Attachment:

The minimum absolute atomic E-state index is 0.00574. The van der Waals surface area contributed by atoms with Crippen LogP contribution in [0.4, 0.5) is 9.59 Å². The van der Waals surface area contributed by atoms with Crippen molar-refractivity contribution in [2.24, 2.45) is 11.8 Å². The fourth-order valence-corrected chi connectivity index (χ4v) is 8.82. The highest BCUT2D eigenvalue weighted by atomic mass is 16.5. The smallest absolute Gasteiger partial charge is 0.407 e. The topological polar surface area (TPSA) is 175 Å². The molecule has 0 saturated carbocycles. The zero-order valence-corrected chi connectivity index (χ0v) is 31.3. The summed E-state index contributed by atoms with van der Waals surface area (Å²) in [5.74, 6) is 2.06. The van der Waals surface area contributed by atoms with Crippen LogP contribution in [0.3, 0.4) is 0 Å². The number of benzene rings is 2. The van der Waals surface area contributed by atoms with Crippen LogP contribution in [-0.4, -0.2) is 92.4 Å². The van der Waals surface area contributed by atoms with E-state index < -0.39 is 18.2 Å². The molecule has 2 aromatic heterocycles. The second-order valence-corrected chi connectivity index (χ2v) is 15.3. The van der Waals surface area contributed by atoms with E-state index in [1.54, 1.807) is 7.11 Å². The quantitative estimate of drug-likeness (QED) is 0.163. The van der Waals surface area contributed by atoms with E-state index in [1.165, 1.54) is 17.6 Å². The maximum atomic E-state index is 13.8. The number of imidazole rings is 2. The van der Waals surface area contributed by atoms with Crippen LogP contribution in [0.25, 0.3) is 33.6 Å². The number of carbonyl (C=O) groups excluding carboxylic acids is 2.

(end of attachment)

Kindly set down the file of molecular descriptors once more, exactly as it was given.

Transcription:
The minimum absolute atomic E-state index is 0.00574. The van der Waals surface area contributed by atoms with Crippen LogP contribution in [0.4, 0.5) is 9.59 Å². The van der Waals surface area contributed by atoms with Crippen molar-refractivity contribution in [2.24, 2.45) is 11.8 Å². The fourth-order valence-corrected chi connectivity index (χ4v) is 8.82. The highest BCUT2D eigenvalue weighted by atomic mass is 16.5. The smallest absolute Gasteiger partial charge is 0.407 e. The topological polar surface area (TPSA) is 175 Å². The molecule has 0 saturated carbocycles. The zero-order valence-corrected chi connectivity index (χ0v) is 31.3. The summed E-state index contributed by atoms with van der Waals surface area (Å²) in [5.74, 6) is 2.06. The van der Waals surface area contributed by atoms with Crippen LogP contribution in [0.3, 0.4) is 0 Å². The number of benzene rings is 2. The van der Waals surface area contributed by atoms with Crippen LogP contribution in [-0.4, -0.2) is 92.4 Å². The van der Waals surface area contributed by atoms with E-state index < -0.39 is 18.2 Å². The molecule has 2 aromatic heterocycles. The second-order valence-corrected chi connectivity index (χ2v) is 15.3. The van der Waals surface area contributed by atoms with E-state index in [1.54, 1.807) is 7.11 Å². The quantitative estimate of drug-likeness (QED) is 0.163. The van der Waals surface area contributed by atoms with E-state index in [1.165, 1.54) is 17.6 Å². The maximum atomic E-state index is 13.8. The number of imidazole rings is 2. The van der Waals surface area contributed by atoms with Crippen LogP contribution in [0.25, 0.3) is 33.6 Å². The number of carbonyl (C=O) groups excluding carboxylic acids is 2.